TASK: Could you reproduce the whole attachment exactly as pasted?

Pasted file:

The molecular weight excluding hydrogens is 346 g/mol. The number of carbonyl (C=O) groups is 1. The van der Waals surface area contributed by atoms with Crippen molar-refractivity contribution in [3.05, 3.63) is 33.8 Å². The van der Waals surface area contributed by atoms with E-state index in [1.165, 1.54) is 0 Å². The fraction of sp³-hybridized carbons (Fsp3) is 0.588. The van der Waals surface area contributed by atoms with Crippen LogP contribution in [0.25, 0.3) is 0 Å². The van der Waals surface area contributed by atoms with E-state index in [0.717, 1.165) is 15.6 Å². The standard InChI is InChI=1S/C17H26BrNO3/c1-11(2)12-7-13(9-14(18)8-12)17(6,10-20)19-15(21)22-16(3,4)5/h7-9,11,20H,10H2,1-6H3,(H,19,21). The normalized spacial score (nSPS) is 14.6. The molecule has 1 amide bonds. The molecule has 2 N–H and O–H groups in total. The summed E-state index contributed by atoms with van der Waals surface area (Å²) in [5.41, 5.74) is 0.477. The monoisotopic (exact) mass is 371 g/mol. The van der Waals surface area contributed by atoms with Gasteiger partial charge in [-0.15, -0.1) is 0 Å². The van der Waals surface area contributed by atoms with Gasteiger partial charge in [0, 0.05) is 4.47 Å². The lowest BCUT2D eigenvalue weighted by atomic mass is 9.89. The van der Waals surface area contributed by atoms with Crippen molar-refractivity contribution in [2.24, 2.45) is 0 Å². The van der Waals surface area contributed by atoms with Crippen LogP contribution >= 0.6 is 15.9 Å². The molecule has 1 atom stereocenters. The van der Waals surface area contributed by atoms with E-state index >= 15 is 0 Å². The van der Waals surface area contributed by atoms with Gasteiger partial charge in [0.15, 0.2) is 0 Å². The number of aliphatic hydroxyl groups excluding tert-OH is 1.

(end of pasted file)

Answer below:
The molecular weight excluding hydrogens is 346 g/mol. The number of carbonyl (C=O) groups is 1. The van der Waals surface area contributed by atoms with Crippen molar-refractivity contribution in [3.05, 3.63) is 33.8 Å². The van der Waals surface area contributed by atoms with E-state index in [1.165, 1.54) is 0 Å². The fraction of sp³-hybridized carbons (Fsp3) is 0.588. The van der Waals surface area contributed by atoms with Crippen LogP contribution in [0.25, 0.3) is 0 Å². The van der Waals surface area contributed by atoms with E-state index in [0.717, 1.165) is 15.6 Å². The standard InChI is InChI=1S/C17H26BrNO3/c1-11(2)12-7-13(9-14(18)8-12)17(6,10-20)19-15(21)22-16(3,4)5/h7-9,11,20H,10H2,1-6H3,(H,19,21). The normalized spacial score (nSPS) is 14.6. The molecule has 1 amide bonds. The molecule has 2 N–H and O–H groups in total. The summed E-state index contributed by atoms with van der Waals surface area (Å²) in [5.41, 5.74) is 0.477. The monoisotopic (exact) mass is 371 g/mol. The van der Waals surface area contributed by atoms with Gasteiger partial charge in [-0.15, -0.1) is 0 Å². The van der Waals surface area contributed by atoms with Gasteiger partial charge in [0, 0.05) is 4.47 Å². The lowest BCUT2D eigenvalue weighted by atomic mass is 9.89. The van der Waals surface area contributed by atoms with Crippen molar-refractivity contribution in [2.24, 2.45) is 0 Å². The van der Waals surface area contributed by atoms with Crippen LogP contribution >= 0.6 is 15.9 Å². The molecule has 1 atom stereocenters. The van der Waals surface area contributed by atoms with E-state index >= 15 is 0 Å². The van der Waals surface area contributed by atoms with Gasteiger partial charge in [0.15, 0.2) is 0 Å². The number of aliphatic hydroxyl groups excluding tert-OH is 1.